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Quirky vs cheeseball: Independent romantic comedy films

I recently saw What If (also known as The F Word) at the cinema. It was a predictable and silly indie rom-com. I didn’t think much of it, but it did get me thinking about the difference between the slick, totally-cheeseball Hollywood romantic comedies and those that are born out of more independent minds. The problem with What If was not necessarily that it was predictable, but because it was an indie rom-com. As a result of this status, I expected more of it. If it had been (or even simply marketed as) a mainstream rom-com instead of an indie film, it would probably have been exactly what I had expected – not a disappointment, just a staple of the standard rom-com genre.

My feelings of disappointment for What If were a result of my expectations going in – expectations surrounding independent films and more specifically, indie rom-coms. But what exactly are these expectations and where do they come from?

What is an independent film?

You might think the name of the thing is self-explanatory, and to an extent it is. But it is worth noting that to qualify as an ‘independent film’, it can still have some ties to the major film studio system. Independent films are produced either entirely or mostly outside of big Hollywood. As such, Star Wars was technically an independent film. Distribution of independent films usually does take place within the major studio system, or at least by a subsidiary of a major film studio. Otherwise, release of an independent film will be rather limited. This has, of course, changed slightly since releasing films online has gained in popularity.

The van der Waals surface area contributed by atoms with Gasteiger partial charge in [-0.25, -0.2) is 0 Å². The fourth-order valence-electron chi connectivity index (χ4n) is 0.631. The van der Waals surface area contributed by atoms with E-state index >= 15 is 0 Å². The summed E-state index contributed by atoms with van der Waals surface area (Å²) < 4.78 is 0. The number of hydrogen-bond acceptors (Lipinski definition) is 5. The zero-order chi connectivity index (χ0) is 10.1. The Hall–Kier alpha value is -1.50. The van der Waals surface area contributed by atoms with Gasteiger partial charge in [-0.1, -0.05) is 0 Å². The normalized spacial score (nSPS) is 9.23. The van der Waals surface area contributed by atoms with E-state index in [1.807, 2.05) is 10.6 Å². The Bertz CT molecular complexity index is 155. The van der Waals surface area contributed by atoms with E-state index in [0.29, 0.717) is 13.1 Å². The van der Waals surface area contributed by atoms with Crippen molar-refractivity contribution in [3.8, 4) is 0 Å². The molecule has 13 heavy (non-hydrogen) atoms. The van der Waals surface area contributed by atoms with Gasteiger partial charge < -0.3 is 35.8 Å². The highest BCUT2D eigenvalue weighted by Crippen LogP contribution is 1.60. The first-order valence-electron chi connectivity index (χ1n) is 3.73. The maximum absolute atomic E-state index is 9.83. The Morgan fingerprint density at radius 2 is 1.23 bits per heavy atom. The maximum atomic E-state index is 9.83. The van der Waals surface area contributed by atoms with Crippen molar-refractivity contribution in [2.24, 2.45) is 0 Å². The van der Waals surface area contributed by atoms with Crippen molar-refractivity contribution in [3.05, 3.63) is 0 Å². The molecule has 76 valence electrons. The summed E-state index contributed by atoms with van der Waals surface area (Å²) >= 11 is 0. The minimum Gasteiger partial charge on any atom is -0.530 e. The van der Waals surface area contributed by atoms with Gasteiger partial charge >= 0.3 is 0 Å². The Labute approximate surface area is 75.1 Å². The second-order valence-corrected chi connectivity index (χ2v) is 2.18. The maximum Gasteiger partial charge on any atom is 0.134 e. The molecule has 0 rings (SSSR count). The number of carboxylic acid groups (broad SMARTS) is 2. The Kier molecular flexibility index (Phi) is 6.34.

easy rider posterIndependent films are not a new concept. Back in the 1960’s, George Romero was making full use of the independent system to shock and terrify audiences with his independent horror films while more mainstream Hollywood types were turning to independent funds to make road (Easy Rider) and crime (Bonnie and Clyde) films. After the US Film Festival was renamed the Sundance Film Festival in 1991, there was a resurgence in popularity of independent films, with many premiering at the festival as a way of securing wider distribution from major studios. Writers and directors such as Steven Soderbergh, Robert Rodriquez, Quentin Tarantino, and David O. Russell found success with their films through this route.

As the price of filmmaking equipment reduced in price, more and more independent studios and filmmakers tried to make their mark. In addition, crowd sourcing (such as Kickstarter) has made it possible for almost anyone to fund a project of their own. It is still difficult to find funding on anywhere near the levels that Hollywood studios put up for their films. As a result, many independent films are set in contemporary times with limited sets/locations to keep costs down. This is why you rarely (although you do sometimes) see independent historical, science fiction, or fantasy films.

It’s all about style: Indie films as a genre of their own